David Bourget (Western Ontario)
David Chalmers (ANU, NYU)
Rafael De Clercq
Jack Alan Reynolds
Learn more about PhilPapers
Anthropic arguments in multiverse cosmology and string theory rely on the weak anthropic principle (WAP). We show that the principle, though ultimately a tautology, is nevertheless ambiguous. It can be reformulated in one of two unambiguous ways, which we refer to as WAP_1 and WAP_2. We show that WAP_2, the version most commonly used in anthropic reasoning, makes no physical predictions unless supplemented by a further assumption of "typicality", and we argue that this assumption is both misguided and unjustified. WAP_1, however, requires no such supplementation; it directly implies that any theory that assigns a non-zero probability to our universe predicts that we will observe our universe with probability one. We argue, therefore, that WAP_1 is preferable, and note that it has the benefit of avoiding the inductive overreach characteristic of much anthropic reasoning.
|Keywords||No keywords specified (fix it)|
|Categories||categorize this paper)|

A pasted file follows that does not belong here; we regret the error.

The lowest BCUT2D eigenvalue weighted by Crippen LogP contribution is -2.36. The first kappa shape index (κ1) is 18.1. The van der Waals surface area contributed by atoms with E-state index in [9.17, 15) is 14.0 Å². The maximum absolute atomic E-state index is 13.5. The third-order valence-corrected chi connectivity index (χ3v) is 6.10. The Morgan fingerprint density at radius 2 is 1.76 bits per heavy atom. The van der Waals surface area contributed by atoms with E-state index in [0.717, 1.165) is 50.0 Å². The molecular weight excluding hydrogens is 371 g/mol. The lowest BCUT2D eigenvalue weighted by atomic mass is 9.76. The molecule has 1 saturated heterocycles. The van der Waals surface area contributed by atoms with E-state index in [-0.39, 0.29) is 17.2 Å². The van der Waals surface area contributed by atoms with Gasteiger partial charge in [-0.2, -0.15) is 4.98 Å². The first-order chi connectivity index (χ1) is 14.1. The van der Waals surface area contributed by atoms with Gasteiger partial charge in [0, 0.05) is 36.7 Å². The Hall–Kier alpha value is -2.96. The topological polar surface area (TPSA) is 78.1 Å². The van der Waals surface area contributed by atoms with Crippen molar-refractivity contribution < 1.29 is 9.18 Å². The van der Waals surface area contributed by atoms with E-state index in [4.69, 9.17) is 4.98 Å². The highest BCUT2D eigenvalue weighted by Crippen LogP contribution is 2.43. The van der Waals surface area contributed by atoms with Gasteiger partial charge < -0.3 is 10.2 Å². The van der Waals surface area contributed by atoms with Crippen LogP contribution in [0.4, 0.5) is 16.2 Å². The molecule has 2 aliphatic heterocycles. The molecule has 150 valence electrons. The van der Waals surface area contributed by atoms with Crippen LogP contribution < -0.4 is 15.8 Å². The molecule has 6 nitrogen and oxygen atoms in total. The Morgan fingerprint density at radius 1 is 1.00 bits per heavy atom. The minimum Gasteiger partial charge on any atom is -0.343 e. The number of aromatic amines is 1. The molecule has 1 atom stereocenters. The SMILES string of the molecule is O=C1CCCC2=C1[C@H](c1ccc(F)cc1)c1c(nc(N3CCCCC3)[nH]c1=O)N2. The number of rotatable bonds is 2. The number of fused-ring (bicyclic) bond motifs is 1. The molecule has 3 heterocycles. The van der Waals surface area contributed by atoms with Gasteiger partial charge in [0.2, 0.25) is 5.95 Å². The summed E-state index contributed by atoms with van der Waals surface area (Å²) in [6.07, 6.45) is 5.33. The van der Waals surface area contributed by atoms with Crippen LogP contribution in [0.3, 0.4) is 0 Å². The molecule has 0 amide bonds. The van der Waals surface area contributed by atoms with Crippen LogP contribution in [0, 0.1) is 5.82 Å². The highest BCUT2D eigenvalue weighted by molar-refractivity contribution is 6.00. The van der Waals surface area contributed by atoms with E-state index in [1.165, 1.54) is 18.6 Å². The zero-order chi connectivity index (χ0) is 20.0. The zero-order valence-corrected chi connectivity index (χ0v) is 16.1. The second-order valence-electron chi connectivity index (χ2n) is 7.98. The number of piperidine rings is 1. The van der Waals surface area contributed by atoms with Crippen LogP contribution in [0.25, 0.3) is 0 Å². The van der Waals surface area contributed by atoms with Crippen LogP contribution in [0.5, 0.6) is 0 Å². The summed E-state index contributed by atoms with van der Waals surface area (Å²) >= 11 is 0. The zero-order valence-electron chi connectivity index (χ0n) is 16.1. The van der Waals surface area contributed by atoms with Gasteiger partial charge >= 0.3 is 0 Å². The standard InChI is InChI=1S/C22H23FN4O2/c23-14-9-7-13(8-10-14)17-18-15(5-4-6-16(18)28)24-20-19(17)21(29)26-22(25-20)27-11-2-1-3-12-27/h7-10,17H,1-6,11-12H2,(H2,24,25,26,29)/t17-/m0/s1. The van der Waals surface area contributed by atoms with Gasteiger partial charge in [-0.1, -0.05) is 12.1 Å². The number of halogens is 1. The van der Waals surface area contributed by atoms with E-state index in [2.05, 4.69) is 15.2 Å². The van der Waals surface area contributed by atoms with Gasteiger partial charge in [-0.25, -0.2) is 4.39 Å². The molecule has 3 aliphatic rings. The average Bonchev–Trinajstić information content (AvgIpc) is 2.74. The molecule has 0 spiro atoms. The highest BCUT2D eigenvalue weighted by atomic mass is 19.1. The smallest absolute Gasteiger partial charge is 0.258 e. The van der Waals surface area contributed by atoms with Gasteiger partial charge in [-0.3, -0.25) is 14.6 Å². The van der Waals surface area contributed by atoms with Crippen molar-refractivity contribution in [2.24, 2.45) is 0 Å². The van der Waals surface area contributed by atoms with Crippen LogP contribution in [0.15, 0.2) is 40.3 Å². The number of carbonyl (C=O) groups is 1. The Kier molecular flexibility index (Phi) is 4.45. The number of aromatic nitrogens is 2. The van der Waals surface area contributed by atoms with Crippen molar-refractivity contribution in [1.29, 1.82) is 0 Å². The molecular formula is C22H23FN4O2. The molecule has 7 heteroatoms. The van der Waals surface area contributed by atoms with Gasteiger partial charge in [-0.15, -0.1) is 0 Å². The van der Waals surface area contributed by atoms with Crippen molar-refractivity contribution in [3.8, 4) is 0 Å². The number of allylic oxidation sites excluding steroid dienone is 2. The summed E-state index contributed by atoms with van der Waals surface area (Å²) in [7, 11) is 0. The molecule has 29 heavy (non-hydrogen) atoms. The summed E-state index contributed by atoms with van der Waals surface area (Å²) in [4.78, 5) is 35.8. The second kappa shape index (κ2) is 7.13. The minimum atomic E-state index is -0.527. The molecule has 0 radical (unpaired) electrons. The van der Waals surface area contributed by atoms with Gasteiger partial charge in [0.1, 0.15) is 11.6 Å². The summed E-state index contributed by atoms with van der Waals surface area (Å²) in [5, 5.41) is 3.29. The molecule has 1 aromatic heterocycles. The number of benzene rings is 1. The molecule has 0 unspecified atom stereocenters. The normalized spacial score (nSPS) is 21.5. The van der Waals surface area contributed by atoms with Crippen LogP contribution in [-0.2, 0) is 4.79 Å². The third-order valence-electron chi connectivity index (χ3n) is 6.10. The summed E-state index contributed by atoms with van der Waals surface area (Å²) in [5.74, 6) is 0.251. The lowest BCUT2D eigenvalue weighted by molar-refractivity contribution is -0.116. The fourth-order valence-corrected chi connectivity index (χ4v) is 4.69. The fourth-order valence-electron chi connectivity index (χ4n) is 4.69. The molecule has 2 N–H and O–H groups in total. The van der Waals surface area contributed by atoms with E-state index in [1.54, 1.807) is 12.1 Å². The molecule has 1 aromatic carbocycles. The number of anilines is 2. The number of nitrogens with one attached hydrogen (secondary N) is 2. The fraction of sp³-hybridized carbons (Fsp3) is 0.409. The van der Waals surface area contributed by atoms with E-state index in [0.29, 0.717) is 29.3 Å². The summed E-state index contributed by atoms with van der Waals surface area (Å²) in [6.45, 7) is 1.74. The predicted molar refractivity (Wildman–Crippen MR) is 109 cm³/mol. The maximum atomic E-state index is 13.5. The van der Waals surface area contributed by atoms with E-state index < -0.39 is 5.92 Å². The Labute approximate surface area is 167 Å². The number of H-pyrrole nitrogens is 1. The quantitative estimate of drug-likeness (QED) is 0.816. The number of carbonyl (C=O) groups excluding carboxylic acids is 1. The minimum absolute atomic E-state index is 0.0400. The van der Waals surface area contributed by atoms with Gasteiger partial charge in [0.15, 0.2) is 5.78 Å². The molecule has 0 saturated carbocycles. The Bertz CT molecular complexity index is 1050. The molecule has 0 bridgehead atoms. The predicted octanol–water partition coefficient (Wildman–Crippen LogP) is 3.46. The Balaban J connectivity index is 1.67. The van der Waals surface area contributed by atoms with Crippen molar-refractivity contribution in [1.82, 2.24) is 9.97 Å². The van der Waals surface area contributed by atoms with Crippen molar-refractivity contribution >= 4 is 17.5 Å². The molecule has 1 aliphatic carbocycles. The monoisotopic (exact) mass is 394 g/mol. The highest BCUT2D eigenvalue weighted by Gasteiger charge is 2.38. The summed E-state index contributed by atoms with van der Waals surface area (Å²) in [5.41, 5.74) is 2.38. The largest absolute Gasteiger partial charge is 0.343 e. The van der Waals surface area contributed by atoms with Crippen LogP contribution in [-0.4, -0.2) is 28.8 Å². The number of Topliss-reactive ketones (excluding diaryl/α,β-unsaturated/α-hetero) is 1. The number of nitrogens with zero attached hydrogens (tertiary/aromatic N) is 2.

Setup an account with your affiliations in order to access resources via your University's proxy server
Configure custom proxy (use this if your affiliation does not provide a proxy)
|Through your library||
References found in this work BETA
No references found.
Citations of this work BETA
No citations found.
Similar books and articles
Rob Bryanton (2006). Imagining the Tenth Dimension: A New Way of Thinking About Time, Space, and String Theory. Talking Dog Studios.
John Leslie (1986). Anthropic Explanations in Cosmology. PSA: Proceedings of the Biennial Meeting of the Philosophy of Science Association 1986:87 - 95.
Milan M. Ćirković (2002). Anthropic Fluctuations Vs. Weak Anthropic Principle. Foundations of Science 7 (4):453-463.
Frank J. Tipler (1988). The Anthropic Principle: A Primer for Philosophers. PSA: Proceedings of the Biennial Meeting of the Philosophy of Science Association 1988:27 - 48.
F. Bertola & Umberto Curi (eds.) (1988). The Anthropic Principle: Proceedings of the Second Venice Conference on Cosmology and Philosophy. Cambridge University Press.
S. Roush (2003). Copernicus, Kant, and the Anthropic Cosmological Principles. Studies in History and Philosophy of Science Part B 34 (1):5-35.
Added to index2009-01-28
Total downloads224 ( #2,183 of 1,102,697 )
Recent downloads (6 months)33 ( #3,065 of 1,102,697 )
How can I increase my downloads?